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Monthly Archives: June 2013

DNA of Masculinity – Responsibility

There are many traits that separate the men from the boys, the DNA of mature masculinity if you will. In liminal space, a boy ought to learn these and begin to exemplify them before he is reintegrated into society and heralded as a man. While there are probably countless lessons and character possibilities, we are focusing on seven, the seven R’s of masculinity: respect, responsibility, reach, reflection, relationship, rationality, and reverence. All of these contribute to the actions that typify a man and show that he has embraced the mature masculine. Continuing to examine these, we come to responsibility and will answer similar questions to those we answered surrounding respect.

What is responsibility?

Responsibility is, quite simply, owning your life, choices, and actions. At a higher level, it is also noticing how your choices and actions affect those around you and taking measures to positively impact them. We can divide it into personal responsibility and social responsibility.Just like respect ought to be turned inward, so also should responsibility. I should be willing to take the consequences of any action I take, not attempt to brush off the action on another or skirt around/avoid the consequences. You see, children (remember, manhood is the opposite of boyhood) try to get out of something, running away from damage they’ve caused or lying about who did what. The mature masculine doesn’t do this. He knows to say “I’m sorry, I did that…I won’t do it again.”

Social responsibility builds on the ideas of personal responsibility and of respect. When we respect others, we also begin to act in ways that look out for them. Social responsibility means that we examine how our actions are affecting those around us and seeking out ways to have a better impact on the world. It is social responsibility that drives us to do service, to give philanthropically, and even to raise and support our families emotionally and financially.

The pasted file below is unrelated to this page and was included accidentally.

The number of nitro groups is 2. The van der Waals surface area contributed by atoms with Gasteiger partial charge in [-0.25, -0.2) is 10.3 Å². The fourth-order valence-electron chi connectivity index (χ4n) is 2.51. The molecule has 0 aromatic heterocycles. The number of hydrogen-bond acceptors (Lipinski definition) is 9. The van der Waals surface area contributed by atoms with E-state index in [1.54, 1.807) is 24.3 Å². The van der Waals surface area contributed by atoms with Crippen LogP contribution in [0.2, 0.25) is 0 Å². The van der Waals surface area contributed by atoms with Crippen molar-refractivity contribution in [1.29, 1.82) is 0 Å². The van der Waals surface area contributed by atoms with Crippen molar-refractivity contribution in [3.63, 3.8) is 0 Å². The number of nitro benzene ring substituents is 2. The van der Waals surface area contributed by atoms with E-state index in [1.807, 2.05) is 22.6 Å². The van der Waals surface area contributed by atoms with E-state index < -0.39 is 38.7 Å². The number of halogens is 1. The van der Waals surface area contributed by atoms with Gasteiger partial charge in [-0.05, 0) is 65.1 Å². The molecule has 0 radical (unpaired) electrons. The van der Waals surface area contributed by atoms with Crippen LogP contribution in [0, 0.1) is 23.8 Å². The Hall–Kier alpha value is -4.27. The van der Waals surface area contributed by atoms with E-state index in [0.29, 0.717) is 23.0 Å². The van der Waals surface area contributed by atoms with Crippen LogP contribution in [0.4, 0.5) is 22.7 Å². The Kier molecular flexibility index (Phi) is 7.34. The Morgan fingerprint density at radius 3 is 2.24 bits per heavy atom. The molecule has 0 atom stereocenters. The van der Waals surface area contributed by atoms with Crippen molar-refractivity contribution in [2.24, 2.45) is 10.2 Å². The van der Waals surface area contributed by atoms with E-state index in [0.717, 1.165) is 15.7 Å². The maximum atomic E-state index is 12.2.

Why responsibility?

When I was first thinking about the process of becoming a man, I informally asked my older male friends when they knew they had become a man. Within each response was the concept of responsibility. Many mentioned when they first got their own apartment or moved away from their parents. Others talked about their first job out of college. Still others mentioned beginning a family. Each of these is something that generally requires a man to take responsibility for something (finances, work, others).In the cycle of transition from boy to man illustrated in “Iron John”, Robert Bly mentions the first two phases of male initiation as connection to and separation from the mother and the father. There is a level of assuming responsibility present in these steps – when a young male separates, through his becoming independent, he must develop responsibility.

Historically, too, there is a precedent set for responsibility being a trait of an initiated male. In ancient cultures, hunting was reserved only for those males who had been initiated into manhood. Moving forward chronologically, we find that societal respect for a man in America in the 18th through 20th centuries stemmed from his land-holding and work ethic (read demonstrated responsibility). Now, this idea of responsibility is reflected in men seeing one of their “rites of passage” as being financially independent/living on their own/providing for a family. You can see that its not just a cultural trend (which we try to stay away from here…if masculinity is defined by culture, then if culture changes, is that form of masculinity moot?); rather, it is a timeless pattern that has proven itself throughout generations.